Micro-entrepreneurship: Engaging in job creation
Less than 50 million people are employed in the formal economy. That’s less than 5 percent of India’s population. What this means is that most of the country operates in the informal economy and most are by definition ‘poor’.
When we speak of the formal economy, which accounts for almost all of our GDP, we often throw around terms like value creation, entrepreneurship and job creation and the like. But when it comes to the majority of India’s populace, we flip the paradigm to ‘income generation’ and ‘livelihood creation’ and use this interchangeably with micro-entrepreneurship, which it is not.
It may seem logical, that after all, poverty is the lack of income and most of India has little of that. So, it is best to rush out to generate some income to feed yourself. Except that it’s not.
The wealth of a country, and largely organizations and individuals within it, depends on the value it creates. Wealth is not money printing. It is about how well we engage our resources to build new possibilities—make things better, faster or cheaper, and enhance our own capability as human beings. Grand stuff, all that; but it matters because for a healthy economy the money supply must track this—our collective value. It, therefore, makes for ineffective and potentially ugly economics if everyone is simply rushing to grab a piece of a fixed pie.
The unfortunate paradigm of income generation is to begin with some sort of hand skill—basket weaving, tailoring, mushroom cultivation and the like—with the expectation that someone (a non-profit or failing which, God or government maybe) must come along and compensate them for the energy expended. A belief we relentlessly perpetuate through government schemes and non-profit is that hard work and sacrifice should be rewarded by someone, regardless of whether it is effective or useful. No matter that there may not be an accessible market or any market at all for the product. No matter that they are cost inefficient. No matter that the product may be of too poor a quality to be of value to anyone. Such income generation schemes are not empowering because they work inside out.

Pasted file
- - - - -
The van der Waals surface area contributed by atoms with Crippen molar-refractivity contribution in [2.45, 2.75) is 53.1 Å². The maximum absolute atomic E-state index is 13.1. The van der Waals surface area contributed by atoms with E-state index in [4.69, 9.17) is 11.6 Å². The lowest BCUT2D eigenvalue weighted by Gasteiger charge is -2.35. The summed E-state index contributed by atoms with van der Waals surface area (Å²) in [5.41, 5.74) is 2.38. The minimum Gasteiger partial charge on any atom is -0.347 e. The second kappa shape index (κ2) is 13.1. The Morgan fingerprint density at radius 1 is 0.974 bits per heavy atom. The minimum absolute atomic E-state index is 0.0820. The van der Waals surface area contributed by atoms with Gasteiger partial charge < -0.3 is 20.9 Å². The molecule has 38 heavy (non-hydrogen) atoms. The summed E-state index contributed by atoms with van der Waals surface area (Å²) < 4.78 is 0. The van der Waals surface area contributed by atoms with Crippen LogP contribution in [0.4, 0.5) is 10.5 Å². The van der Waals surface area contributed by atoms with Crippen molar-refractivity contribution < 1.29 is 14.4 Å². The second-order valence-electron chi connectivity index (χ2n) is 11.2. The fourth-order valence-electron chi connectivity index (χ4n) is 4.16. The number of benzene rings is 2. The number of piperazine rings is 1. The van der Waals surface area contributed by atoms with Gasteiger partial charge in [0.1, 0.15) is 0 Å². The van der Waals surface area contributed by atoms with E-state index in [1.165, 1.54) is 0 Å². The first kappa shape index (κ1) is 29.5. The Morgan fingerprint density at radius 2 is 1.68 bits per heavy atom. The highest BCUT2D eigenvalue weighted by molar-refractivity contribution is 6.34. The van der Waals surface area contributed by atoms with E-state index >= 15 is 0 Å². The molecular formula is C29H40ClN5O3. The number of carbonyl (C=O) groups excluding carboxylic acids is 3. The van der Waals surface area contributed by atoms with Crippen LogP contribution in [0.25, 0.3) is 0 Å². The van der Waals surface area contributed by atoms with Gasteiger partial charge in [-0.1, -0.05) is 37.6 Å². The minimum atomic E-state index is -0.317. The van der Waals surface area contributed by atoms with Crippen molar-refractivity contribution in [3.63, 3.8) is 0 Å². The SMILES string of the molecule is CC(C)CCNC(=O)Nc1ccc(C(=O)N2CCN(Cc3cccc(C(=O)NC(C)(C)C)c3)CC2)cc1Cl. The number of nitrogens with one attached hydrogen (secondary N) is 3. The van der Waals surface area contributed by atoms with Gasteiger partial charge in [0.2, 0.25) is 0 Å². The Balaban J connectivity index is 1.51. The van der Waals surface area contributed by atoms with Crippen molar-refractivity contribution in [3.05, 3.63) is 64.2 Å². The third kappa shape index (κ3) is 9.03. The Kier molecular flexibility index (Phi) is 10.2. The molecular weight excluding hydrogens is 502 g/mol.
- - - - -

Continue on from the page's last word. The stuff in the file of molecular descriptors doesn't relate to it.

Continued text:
They begin with a skill and search for a market rather than the other way around and are littered with bad economics, disappointment and shattered expectations. This is the inverse of entrepreneurship which begins with identifying a need and creating value that serves that need.
If we believe in the human potential of our populace, then our goal should be to empower people with the tools of entrepreneurship, to seek value paradigms that begin outside in. And if we must help, we should do this by exposing people to markets, standards and competition.
Failure—the better teacher
Hand-held ‘income generation’ schemes are more gentle and assuring of income in the short-term. ‘Make and we shall support you’ (at least until we run out of donor money). Genuine entrepreneurship comes with little assurance and is littered with failure. But it is in the failure that we learn our most significant lessons; the ones that teach us what can go wrong and how to rise above. The failures sow the seeds for something better, raising the overall standards and productivity of the system. So, let’s go from income generation to micro entrepreneurship, flipping the paradigm from inside out to outside in.